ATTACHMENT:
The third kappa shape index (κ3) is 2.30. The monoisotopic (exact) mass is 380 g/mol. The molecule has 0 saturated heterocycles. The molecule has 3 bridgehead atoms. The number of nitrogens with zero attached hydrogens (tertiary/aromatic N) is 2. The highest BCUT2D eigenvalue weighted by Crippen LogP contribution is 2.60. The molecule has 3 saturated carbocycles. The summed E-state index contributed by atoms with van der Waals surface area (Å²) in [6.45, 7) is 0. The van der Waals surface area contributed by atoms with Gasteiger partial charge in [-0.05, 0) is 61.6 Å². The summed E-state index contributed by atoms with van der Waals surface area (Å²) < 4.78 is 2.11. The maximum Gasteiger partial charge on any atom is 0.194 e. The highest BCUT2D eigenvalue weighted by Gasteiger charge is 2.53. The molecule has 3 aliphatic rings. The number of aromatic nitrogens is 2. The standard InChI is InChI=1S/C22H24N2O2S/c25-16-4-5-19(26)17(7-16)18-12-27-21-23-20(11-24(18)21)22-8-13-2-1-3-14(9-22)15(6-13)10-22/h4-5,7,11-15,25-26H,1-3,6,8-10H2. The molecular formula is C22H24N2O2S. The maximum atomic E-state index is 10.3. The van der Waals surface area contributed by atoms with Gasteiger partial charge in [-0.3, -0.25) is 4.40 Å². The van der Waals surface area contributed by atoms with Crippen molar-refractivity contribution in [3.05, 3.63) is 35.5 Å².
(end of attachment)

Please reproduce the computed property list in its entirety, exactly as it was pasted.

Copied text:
The third kappa shape index (κ3) is 2.30. The monoisotopic (exact) mass is 380 g/mol. The molecule has 0 saturated heterocycles. The molecule has 3 bridgehead atoms. The number of nitrogens with zero attached hydrogens (tertiary/aromatic N) is 2. The highest BCUT2D eigenvalue weighted by Crippen LogP contribution is 2.60. The molecule has 3 saturated carbocycles. The summed E-state index contributed by atoms with van der Waals surface area (Å²) in [6.45, 7) is 0. The van der Waals surface area contributed by atoms with Gasteiger partial charge in [-0.05, 0) is 61.6 Å². The summed E-state index contributed by atoms with van der Waals surface area (Å²) < 4.78 is 2.11. The maximum Gasteiger partial charge on any atom is 0.194 e. The highest BCUT2D eigenvalue weighted by Gasteiger charge is 2.53. The molecule has 3 aliphatic rings. The number of aromatic nitrogens is 2. The standard InChI is InChI=1S/C22H24N2O2S/c25-16-4-5-19(26)17(7-16)18-12-27-21-23-20(11-24(18)21)22-8-13-2-1-3-14(9-22)15(6-13)10-22/h4-5,7,11-15,25-26H,1-3,6,8-10H2. The molecular formula is C22H24N2O2S. The maximum atomic E-state index is 10.3. The van der Waals surface area contributed by atoms with Gasteiger partial charge in [-0.3, -0.25) is 4.40 Å². The van der Waals surface area contributed by atoms with Crippen molar-refractivity contribution in [3.05, 3.63) is 35.5 Å².